The second administrative goal is similarly dissociated and obliquely related to CTAS. There are far easier ways of knowing that an extra resuscitation bay is required, or that a first aid/fast-track area will improve flow-through in the ED than by reviewing the CTAS census for a given year. As with the triage system itself, the answer to the question – “What resources does the emergency department need?” – is generally tacitly known and easily solicited from those who work in the ED itself.
The first administrative goal, to measure case-mix, is perhaps the most difficult objective for formal triage systems, such as CTAS. Measuring case-mix or risk adjustmentReference Lezzoni 11 is incredibly difficult and relies on several key elements: outcome, time frame, population, and purpose. First purpose: If formal triage systems are to help with regional, hospital, and departmental planning, then the triage tool needs to reflect, by definition, some element of that purpose. For example, health authority planners may want to know more about the census of CTAS level 3 to 5 cases attending an ED while they are considering whether to build an new ED, urgent care facility, or walk-in clinic in a given area, because each of these facilities (and the attending patients) have different diagnostic and care needs. Yet, EDs attract notoriously heterogeneous patient populations, including psychiatric patients, making it difficult and almost impossible to devise valid and reliable scales. EDs also, by their very nature, look at a very short time horizon. Boarding, or crowding, is perhaps the biggest and most pressing issue for EDs across Canada and North America. Not much is added to the conversation by saying “We have had five CTAS 4 patients waiting for admission to the ward for over 72 hours,” that is not captured by saying, “We have had five patients who have waited over 72 hours for a bed on the ward.” Flow through the ED for CTAS 1 and 2 patients is rarely a problem, and, again, nothing is added by mentioning that the multi-trauma patient is CTAS level 1. Finally, and most importantly, case-mix, like all good healthcare, relies on having a well-defined outcome. This questions is perhaps the most difficult and vexing issue for any formally devised triage scale: Which outcome measure is most meaningful for the entire ED census? The problem of which outcome to use to evaluate and revise any formal triage system is simple on the left-hand side of the scale (levels 1 and 2) because any delay in diagnostic services and/or treatment will result in death. But can the same be said for all of the level 3 cases? Certainly, levels 4 and 5 cases that risk death are either misclassified or palliative.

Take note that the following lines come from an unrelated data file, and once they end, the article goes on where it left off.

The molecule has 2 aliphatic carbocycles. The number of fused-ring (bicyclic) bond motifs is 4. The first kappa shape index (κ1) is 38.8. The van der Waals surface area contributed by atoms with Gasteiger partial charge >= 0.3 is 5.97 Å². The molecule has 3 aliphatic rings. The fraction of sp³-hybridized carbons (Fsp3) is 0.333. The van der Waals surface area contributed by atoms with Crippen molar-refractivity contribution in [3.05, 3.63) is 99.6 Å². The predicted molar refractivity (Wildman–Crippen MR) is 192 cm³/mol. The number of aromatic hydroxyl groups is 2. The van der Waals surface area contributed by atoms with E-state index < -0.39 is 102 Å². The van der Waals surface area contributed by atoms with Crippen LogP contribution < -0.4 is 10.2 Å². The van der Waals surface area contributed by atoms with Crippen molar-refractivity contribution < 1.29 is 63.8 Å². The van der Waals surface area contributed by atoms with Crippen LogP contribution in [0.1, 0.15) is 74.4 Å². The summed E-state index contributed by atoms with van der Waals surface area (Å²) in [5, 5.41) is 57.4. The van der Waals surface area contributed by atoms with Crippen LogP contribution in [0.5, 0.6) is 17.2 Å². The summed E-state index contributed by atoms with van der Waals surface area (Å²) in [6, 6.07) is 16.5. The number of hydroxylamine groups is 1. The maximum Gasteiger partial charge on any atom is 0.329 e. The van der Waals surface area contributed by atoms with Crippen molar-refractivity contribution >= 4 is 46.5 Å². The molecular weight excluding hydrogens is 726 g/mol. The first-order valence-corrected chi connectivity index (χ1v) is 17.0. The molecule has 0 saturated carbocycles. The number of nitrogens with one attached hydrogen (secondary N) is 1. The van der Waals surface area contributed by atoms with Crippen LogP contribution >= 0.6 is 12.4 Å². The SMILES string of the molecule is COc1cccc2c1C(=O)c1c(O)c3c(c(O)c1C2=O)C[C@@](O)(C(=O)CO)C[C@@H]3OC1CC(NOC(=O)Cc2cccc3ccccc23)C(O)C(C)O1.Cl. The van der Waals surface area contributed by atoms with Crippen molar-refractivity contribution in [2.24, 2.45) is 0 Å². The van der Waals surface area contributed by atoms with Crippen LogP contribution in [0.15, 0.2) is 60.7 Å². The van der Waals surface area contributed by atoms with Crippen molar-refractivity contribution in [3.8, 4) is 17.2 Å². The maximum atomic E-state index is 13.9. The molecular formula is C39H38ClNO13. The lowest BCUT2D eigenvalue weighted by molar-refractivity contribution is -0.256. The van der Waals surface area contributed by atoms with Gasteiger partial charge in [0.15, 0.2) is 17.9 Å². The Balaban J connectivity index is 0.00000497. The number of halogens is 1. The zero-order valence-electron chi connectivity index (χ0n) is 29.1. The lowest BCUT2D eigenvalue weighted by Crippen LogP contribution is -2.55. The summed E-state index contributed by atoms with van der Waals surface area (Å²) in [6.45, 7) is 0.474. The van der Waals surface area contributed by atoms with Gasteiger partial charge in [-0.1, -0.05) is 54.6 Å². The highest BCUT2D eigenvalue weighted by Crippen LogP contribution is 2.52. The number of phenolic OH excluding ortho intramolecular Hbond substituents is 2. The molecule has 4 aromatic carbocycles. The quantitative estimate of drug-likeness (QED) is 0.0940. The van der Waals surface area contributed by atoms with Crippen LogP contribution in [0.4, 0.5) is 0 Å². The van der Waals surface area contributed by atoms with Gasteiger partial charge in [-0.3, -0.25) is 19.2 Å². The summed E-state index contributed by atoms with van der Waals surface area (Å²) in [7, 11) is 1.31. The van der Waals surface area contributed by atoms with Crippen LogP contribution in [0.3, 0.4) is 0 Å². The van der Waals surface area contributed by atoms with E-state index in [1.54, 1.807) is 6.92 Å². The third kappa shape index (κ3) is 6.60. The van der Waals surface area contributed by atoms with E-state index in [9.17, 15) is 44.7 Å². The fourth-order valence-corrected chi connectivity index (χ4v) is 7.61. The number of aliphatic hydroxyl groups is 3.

So, we return to the wisdom of Dr. Menes who so sagely advised nurse Deb Bowerman: “Put them in the right place.” Also, we may want to add to not bother giving them a formal triage system score, be it MTS, ESI, ATS, or CTAS, because they take four times as long and offer no greater accuracy.Reference Curran-Sills and Franc 12
Against: Michael Bullard
“Emergency department triage is required.”